At least 14 countries in Latin America and the Caribbean have condemned the coup in Peru, backing President Pedro Castillo. The unelected regime, which has killed dozens of protesters, has the staunch support of the US and the region’s right wing.
More than a dozen countries in Latin America and the Caribbean have condemned the coup in Peru and backed democratically elected President Pedro Castillo.
Meanwhile, the US government has staunchly supported the coup regime, which has suspended civil liberties, imprisoned Castillo for 18 months without trial, and unleashed extreme violence on Peruvian protesters, killing dozens and wounding hundreds.
The victory of Gustavo Petro in Colombia and his inauguration as President of the New Granada nation has set off alarms in the United States, where the possible end of the so-called “Washington influence” in Latin America is seen.
“It is time for a new international convention that accepts that the war on drugs has utterly failed, that it has left a million Latin Americans murdered, most of them Colombians, and that it leaves 70.000 North Americans dead from drug overdoses every year; none produced in Latin America”.
These words spoken by Petro During his inauguration speech this Sunday, he directly questions US policy in the neighboring country with the so-called “Plan Colombia”, which could mean the possibility of ending this agreement that has allowed the US to install no less than nine military bases in Colombian territory and guarantee the free action of officials of the DEA, the CIA and its Army, as well as the implementation of the extraterritoriality of its laws in this nation.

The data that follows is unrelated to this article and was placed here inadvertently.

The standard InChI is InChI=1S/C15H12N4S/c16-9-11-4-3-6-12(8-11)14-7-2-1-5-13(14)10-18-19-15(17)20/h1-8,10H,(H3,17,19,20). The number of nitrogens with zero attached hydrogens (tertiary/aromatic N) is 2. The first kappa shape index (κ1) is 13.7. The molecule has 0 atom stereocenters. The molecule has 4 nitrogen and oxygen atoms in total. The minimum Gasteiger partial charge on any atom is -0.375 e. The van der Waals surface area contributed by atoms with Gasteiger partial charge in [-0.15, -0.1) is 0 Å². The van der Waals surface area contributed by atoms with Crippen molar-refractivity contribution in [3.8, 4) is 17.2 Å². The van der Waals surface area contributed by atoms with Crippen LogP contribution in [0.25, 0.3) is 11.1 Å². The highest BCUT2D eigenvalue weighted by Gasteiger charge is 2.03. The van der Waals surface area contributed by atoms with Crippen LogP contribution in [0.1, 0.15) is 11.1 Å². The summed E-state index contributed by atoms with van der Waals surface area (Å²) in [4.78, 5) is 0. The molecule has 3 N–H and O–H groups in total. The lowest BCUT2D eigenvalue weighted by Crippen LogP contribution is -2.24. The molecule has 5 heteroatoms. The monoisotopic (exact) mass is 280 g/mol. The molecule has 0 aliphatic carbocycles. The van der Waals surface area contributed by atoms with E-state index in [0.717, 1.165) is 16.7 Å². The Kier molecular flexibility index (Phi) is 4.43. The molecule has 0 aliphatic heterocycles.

US policy towards Latin America and the Caribbean continued in a seamless transition from Trump to Biden, but the terrain over which it operated shifted left. The balance between the US drive to dominate its “backyard” and its counterpart, the Bolivarian cause of regional independence and integration, continued to tip portside in 2021 with major popular electoral victories in Chile, Honduras, and Peru. These follow the previous year’s reversal of the coup in Bolivia.
Central has been the struggle of the ALBA (Bolivarian Alliance for the Peoples of our America) countries – particularly Venezuela, Cuba, and Nicaragua – against the asphyxiating US blockade and other regime-change measures. Presidential candidate Biden pledged to review Trump’s policy of US sanctions against a third of humanity. The presumptive intention of the review was to ameliorate the human suffering caused by these unilateral coercive measures, considered illegal under international law. Following the review, Biden has instead tightened the screws, more effectively weaponizing the COVID crisis.
The humiliations suffered by undocumented Central American migrants who try to cross Mexico to reach the United States, seeking to save themselves from the institutional violence of the narco-State, in the case of Guatemala, El Salvador and Honduras, have hurt a lot. The famous northern triangle that is so much charged here and there by politicians in the discourse of transnational corporations that in exchange for a crumb that they throw from the rocking chair where they rock; placid and jampones, they take the entrails of the land that they are drying, because it is not theirs, it is that of the peoples sullied for centuries.